The Lark In The Morning jig

Also known as A Western Lilt, Fuiseog Ar Maidin, Ha’penny Bridge, The Ha’penny Bridge, The Humours Of Mullingar, Kelso Races.

There are 83 recordings of a tune by this name.

A tune by this name has been recorded together with The Frieze Breeches (a few times), Fasten The Leg In Her (a few times), The Sheep On The Mountain (a few times), Whelan’s (a few times) and Andy McGann’s (a few times).

The Lark In The Morning has been added to 56 tune sets.

The Lark In The Morning has been added to 1,691 tunebooks.

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Fourteen settings

X: 1
T: The Lark In The Morning
R: jig
M: 6/8
L: 1/8
K: Dmaj
|:AFA AFA|BGB BdB|AFA AFA|fed BdB|
AFA AFA|BGB BdB|def afe|dBB BdB:|
|:def afe| bff afe|def afe|dBB BdB|
def afe|bff afe|g2e f2d|edB BdB:|
|:dff fef|fef fef|dff fef|edB BdB|
dff fef|fef def|g2e f2d|edB BdB:|
|:Add fdd|edd fdd|Add fdd|edB BdB|
Add fdd|edB def| g2e f2d|edB BdB:|
X: 2
T: The Lark In The Morning
R: jig
M: 6/8
L: 1/8
K: Dmaj
|:A3 AFA|B3 BdB|A3 AFA|fge fdB|
A3 AFA|B3 BAB|def afe|fdB BAB:|
|:def a3| baf afe|def afe|fdB BdB|
def a3|baf a2f|g3 f3|edB BAB:|
|:d2f fef|fef fef|d2f fef|edB BAB|
d2f fef|fef def|g2e f2d|edB BdB:|
|:Add fdd|edd fdB|Add fdd|edB BAB|
Add fdd|edB def| g2e f2d|edB BdB:|
# Added by JACKB .
X: 3
T: The Lark In The Morning
R: jig
M: 6/8
L: 1/8
K: Dmaj
AAA DDD|DEF A2d|BGG dGG|BBB BdB|
AAA DDD|DEF A2c|def gfe|fd^c dcB:|
|:ABd fdd|add fdB|Add fed|edB BAF|
Add fdd|add fdd|faf gfd|ed^c d2B:|
X: 4
T: The Lark In The Morning
R: jig
M: 6/8
L: 1/8
K: Dmaj
||A3 AFA|BGB BdB|AFA ABd|fed edB|
AFA AFA|BGB BAB|def afe|fdB BdB|
|A3 d=cA|BBB BdB|AAA AFA|fed edB|
AFA Ad=c|BGB BAB|def afe|fdB BAB||
||def a3| baa afe|daa afe|fdB BAB|
def a3|bab a2f|g3 fed|edB BAB|
|def a3| bab afe|daa afe|fdB BAB|
def a3|bbb afd|g2e fed|edB BAB||
||d2f fef|fef fef|fef fef|edB BAB|
d2f fdf|fdf fef|g2e fed|edB BAB|
|d2f fdf|fef fef|d2f fdf|edB BAB|
d2f fdf|fdf fdf|g3 fed|edB BAB||
|:A2d fdd|ede fdd|A2d fdd|edB BAG|
A2d fdd|ede fdB| g2e fed|edB BdB:|
X: 5
T: The Lark In The Morning
R: jig
M: 6/8
L: 1/8
K: Dmaj
||A3 AFA|BGB BdB|AFA ABd|fed edB|
AFA AFA|BGB BAB|def afe|fdB BdB|
|A3 Ad=c|BBB BdB|AAA AFA|fed edB|
AFA Ad=c|BGB BAB|def afe|fdB BAB||
X: 6
T: The Lark In The Morning
R: jig
M: 6/8
L: 1/8
K: Dmaj
A|:AFA AFA|BGB Bcd|AFA Ade|fed Bcd|
AFA AFA|BGB B2A|def afd|edB B2A:|
|:def a2a|baf afe| def afd|edBB2A|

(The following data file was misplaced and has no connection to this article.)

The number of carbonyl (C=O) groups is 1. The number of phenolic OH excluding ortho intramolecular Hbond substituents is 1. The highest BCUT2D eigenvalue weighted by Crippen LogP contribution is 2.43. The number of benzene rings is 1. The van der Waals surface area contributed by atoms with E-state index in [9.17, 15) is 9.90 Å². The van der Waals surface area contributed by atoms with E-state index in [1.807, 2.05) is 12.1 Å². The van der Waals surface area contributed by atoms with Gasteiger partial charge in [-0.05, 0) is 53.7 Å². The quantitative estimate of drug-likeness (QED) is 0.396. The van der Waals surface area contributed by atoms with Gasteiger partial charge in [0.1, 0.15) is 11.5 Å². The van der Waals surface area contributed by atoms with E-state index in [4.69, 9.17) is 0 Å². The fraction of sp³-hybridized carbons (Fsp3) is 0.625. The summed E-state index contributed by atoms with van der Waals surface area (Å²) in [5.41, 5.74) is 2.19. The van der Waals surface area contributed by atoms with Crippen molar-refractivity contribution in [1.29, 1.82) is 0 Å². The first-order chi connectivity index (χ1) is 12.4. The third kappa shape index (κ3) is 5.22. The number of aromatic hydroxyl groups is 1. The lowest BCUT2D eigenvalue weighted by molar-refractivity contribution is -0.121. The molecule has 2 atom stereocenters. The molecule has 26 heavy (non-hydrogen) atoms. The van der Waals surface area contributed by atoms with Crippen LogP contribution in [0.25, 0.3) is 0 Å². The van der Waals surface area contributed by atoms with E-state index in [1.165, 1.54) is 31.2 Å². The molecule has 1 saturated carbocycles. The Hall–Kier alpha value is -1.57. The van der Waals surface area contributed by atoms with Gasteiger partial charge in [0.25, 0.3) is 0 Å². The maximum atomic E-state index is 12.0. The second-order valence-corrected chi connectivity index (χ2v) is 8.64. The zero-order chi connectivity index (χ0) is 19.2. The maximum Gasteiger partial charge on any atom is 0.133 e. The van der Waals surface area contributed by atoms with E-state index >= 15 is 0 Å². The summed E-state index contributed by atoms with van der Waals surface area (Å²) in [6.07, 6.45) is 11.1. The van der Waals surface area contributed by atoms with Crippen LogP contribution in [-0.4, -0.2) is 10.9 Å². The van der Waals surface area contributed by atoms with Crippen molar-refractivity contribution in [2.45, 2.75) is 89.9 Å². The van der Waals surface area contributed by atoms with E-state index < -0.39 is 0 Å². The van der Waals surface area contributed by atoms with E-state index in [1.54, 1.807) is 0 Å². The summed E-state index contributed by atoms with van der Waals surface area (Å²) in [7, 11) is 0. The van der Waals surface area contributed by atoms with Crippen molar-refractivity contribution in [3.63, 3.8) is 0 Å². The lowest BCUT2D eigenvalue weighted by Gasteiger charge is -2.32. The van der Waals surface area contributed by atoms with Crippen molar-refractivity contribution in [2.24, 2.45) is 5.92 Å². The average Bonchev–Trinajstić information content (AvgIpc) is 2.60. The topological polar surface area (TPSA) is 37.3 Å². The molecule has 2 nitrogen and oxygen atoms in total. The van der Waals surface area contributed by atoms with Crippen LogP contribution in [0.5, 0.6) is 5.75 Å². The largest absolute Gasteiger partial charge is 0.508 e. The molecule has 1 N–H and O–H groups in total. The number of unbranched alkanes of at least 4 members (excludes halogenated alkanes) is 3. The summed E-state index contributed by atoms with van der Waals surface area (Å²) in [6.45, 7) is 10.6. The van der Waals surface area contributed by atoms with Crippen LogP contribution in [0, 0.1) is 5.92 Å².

def a2a|baf a2f|gfe fed| edBB2A:|
|:def fef|fef fef|def fed|edBB2A|
def fef|feff2f|gfe fed|edBB2A:|
|:Add fdd|edd fdd|Add fed|edBB2A|
Add fdd|eddf2f|gfe fed|edBB2A:|
X: 7
T: The Lark In The Morning
R: jig
M: 6/8
L: 1/8
K: Dmaj
|: d |AFA AF/G/A | BGB B/c/dB | AFA A2 d | fed BdB |
AFA A^GA | BGB B^AB | def afe | fdB B2 :|
|: A |def a^ga | baf afe | dd/e/f afe | fdB B2 A |
def a2 a | baf a2 f | gbg f/g/af |[1 edB B2 :|[2 edB B^AB ||
|: dd/e/f f^ef | f^ef fef | dd/e/f f^ef | edB B2 A |
def f2 f | f^ef f2 d | gbg faf |[1 edB B2 A :|[2 edB B3 ||
|: Add fdd | edd fdB | Add fdd | edB B2 d |
Add f2 d | edd dd/e/f | g2 g fa/g/f |[1 edB B2 F :|[2 edB B2 |]
X: 8
T: The Lark In The Morning
R: jig
M: 6/8
L: 1/8
K: Dmaj
d2 B |:AFA AFA | B2 B BdB | AFA AFA | fed B/c/dB |
A2 A AFA | BGB BAB | def afe |[1 fdB BdB :|[2 fdB BAB ||
|: def a2 a | baf afe | def afe | fdB BAB |
def afa | baf a/b/af | ~g3 f/g/af | edB BAB :|
|: d2 f fef | fef fef | dff fef | edB BAB |
d2 f fef | fef fed | f/g/af gfe |[1 fdB BAB :|[2 fdB BdB ||
Add fdd | ede fdB | Add fed | edB BdB |
A2 d ~f3 | ede f2 d | f/g/af gfe | fdB BdB |
Ad-d fd-d | ede fdB | A2 d ~f3 | edB BdB |
Ad-d fdd | ede fdd | f2 f gfe | fdB BdB |]
X: 9
T: The Lark In The Morning
R: jig
M: 6/8
L: 1/8
K: Dmaj
d2 B |:AFA AFA | BGB B[Gd]B | AFA AFA | fed BdB |
AFA AFA | BGB BAB | def afe |[1 fdB B2 d :|[2 fdB B2 A ||
|: def a2 a | baf ~a3 | def afe | fdB BAB |
def a2 a | baf afd | g2 g faf | edB BAB :|
|: [A2d2] f fef | fef fef | d2 f fef | edB BAB |
d2 f fef | fef fed | faf gfe |[1 fdB BdB :|[2 edB B3 ||
|: Add fdd | edd fdd | Add fdd | edB BAF |
~A2 d f2 d | edd fdd | faf gfe |[1 fdB B2 d :|[2 fdB B2 B |]
X: 10
T: The Lark In The Morning
R: jig
M: 6/8
L: 1/8
K: Dmaj
|: u d/B/ |AFA AFA | BGB BdB | AFA Ade | fed BdB |
AFA AFA | BAB BAB | def afe | fdB B2 :|
|: u A |def afa | baf afe | def afe | fdB BAB |
def afa | bag agf | gfg fef | dBB B2 :|
|: A |def ({g/}f)ef | fef fef | def fef | edB ({d/}B)AB |
def fef | fef fef | baf fef | dBB B2 :|
X: 11
T: The Lark In The Morning
R: jig
M: 6/8
L: 1/8
K: Cmaj
|:G3 GEG|A3 AcA|G3 GEG|efd ecA|
G3 GEG|A3 AGA|cde ged|ecA AGA:|
|:cde g3| age ged|cde ged|ecA AcA|
cde g3|age g2e|f3 e3|dcA AGA:|
|:c2e ede|ede ede|c2e ede|dcA AGA|
c2e ede|ede cde|f2d e2c|dcA AcA:|
|:Gcc ecc|dcc ecA|Gcc ecc|dcA AGA|
Gcc ecc|dcA cde| f2d e2c|dcA AcA:|
# Added by JACKB .
X: 12
T: The Lark In The Morning
R: jig
M: 6/8
L: 1/8
K: Dmaj
|:AF/G/A AF/G/A|BF/G/B BdB|AF/G/A DFA|g/f/ed BdB|
AF/G/A DFA|B3 BAB|de/f/g afe|fdB BAB:|
|:def a3| baf afe|de/f/g afe|fdB BdB|
de/f/g a3|baf a2f|g3 f3|edB BAB:|
|:d2f fef|fef fef|d2f fef|edB BAB|
d2f fef|fef def|g3 f3|edB BdB:|
|:Add fdd|edd fdB|Add faf|edB BAB|
Add fdd|edB def| g3 f3|edB BdB:|
# Added by JACKB .
X: 13
T: The Lark In The Morning
R: jig
M: 6/8
L: 1/8
K: Dmaj
|:AFD D2A | DEF Adc | BGG dBB | BAG BdB
AFD D2A | DEF A2B | def gfe | fdc d2B :|
|:ABd fdd | add fdB | ABd fdd | edB BAB
ABd fdd | add fde | fgf ede | fdc d2B :|
X: 14
T: The Lark In The Morning
R: jig
M: 6/8
L: 1/8
K: Dmaj
JA3 {c}AFA|{c}AGB {c}B!>!eB|{c}B~A3 FA|fJge {a}fdB|
~A3 {c}AFA|{c}AGB {c}BAB|dza Jafe|{a}fdB {c}BdB|
~A3{c}A d=c|~B2BB {c}BdB|~A3 {c'}af/a/Jg-|g2 {a}fdB|
~A3 {c}AFA|{c}AGB {c}BAB|dzg Jafe|{a}fdB {c}BAB|
def Ja3| {c'}b~a3 fe|dza {c'}afe|{a}fdB {c}BAB|